Amidst a seven-year battle with cancer, ESPN anchor Stuart Scott gave an emotional speech during Wednesday’s night’s broadcast of the ESPYs.
Scott,48, accepted the prestigious Jimmy V Award, named after the legendary North Carolina State coach Jim Valvano, who gave a similar heartfelt speech back in 1993 before he succumbed to cancer.
Scott had quietly battled the disease since his diagnosis in 2007, but made his condition public in a profile published by the New York Times in March. Stuart has continued to work at ESPN and largely maintained the fast-paced, high-stress job despite his condition. When the Times interview was published, he had already undergone 58 treatments of chemotherapy but later switched to a pill.
Prior to the speech, actor Kiefer Sutherland presented a vignette that chronicled Scott’s battle. The video provided viewers a glimpse of Scott’s treatments, as well as interviews with his girlfriend Kristin Spodopbalski and two daughters Taylor and Sydni.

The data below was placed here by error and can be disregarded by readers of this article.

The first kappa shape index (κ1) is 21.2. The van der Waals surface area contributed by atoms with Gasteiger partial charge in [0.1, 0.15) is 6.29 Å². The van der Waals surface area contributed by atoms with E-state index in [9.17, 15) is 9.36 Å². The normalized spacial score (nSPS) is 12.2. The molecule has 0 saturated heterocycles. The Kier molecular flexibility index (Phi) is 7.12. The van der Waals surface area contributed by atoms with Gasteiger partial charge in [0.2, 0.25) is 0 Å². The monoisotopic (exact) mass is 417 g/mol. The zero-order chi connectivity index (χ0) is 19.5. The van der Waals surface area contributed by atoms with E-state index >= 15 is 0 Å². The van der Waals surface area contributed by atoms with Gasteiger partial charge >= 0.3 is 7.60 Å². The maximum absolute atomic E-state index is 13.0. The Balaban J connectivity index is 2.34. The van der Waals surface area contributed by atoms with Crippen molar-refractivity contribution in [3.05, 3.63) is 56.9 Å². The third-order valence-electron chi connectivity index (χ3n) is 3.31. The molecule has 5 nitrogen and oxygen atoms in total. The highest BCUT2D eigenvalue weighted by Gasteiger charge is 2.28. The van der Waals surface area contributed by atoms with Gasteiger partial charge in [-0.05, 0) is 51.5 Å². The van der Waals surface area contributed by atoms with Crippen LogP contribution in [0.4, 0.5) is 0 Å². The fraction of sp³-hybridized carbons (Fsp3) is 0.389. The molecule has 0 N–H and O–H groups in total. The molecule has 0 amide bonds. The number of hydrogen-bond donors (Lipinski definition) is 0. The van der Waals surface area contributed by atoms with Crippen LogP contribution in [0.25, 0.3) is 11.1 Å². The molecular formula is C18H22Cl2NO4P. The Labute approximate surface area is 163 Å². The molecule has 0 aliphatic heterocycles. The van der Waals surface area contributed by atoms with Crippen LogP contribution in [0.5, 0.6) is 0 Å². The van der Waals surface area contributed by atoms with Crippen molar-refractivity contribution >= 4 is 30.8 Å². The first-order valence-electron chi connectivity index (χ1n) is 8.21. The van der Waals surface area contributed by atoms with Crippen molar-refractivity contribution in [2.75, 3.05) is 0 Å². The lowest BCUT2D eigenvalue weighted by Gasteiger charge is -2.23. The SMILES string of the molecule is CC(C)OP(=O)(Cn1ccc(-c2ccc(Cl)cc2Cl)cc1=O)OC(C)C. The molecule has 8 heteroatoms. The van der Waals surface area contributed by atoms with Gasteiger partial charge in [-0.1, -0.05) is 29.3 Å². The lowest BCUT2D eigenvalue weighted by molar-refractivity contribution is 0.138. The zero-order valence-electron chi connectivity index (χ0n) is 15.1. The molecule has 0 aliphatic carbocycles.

Modestly, Scott said he didn’t really believe he deserved the award as much as previous recipients.
“When I first heard that I was going to be honored with this award, the very first thing I did, I was speechless, briefly,” Scott said. “I’ve presented this award before. I mean I’ve watched in awe as Kay Yao and Eric LeGrand and all these other great people graced this stage, and although intellectually I get it, I’m a public figure, I have a public job, hopefully I’m inspiring; at my gut level I really didn’t think that I belonged with those great people.
“But I listened to what Jim Valvano said 21 years ago,” Scott continued. “The most poignant seven words ever uttered in any speech anywhere, ‘Don’t give up. Don’t ever give up.’ Those great people didn’t, Coach Valvano didn’t. So to be honored with this I now have a responsibility to also not ever give up. I’m not special. I just listened to what the man said.”
Scott also said he nearly didn’t make it to the ceremony, after a hellish 10-day span during which he underwent four surgeries, but he pushed through thanks to his doctors, nurses, family and friends.
“When you die, it doesn’t mean that you lose to cancer,” Scott said. “You beat cancer by how you live, why you live, and in the manner in which you live.”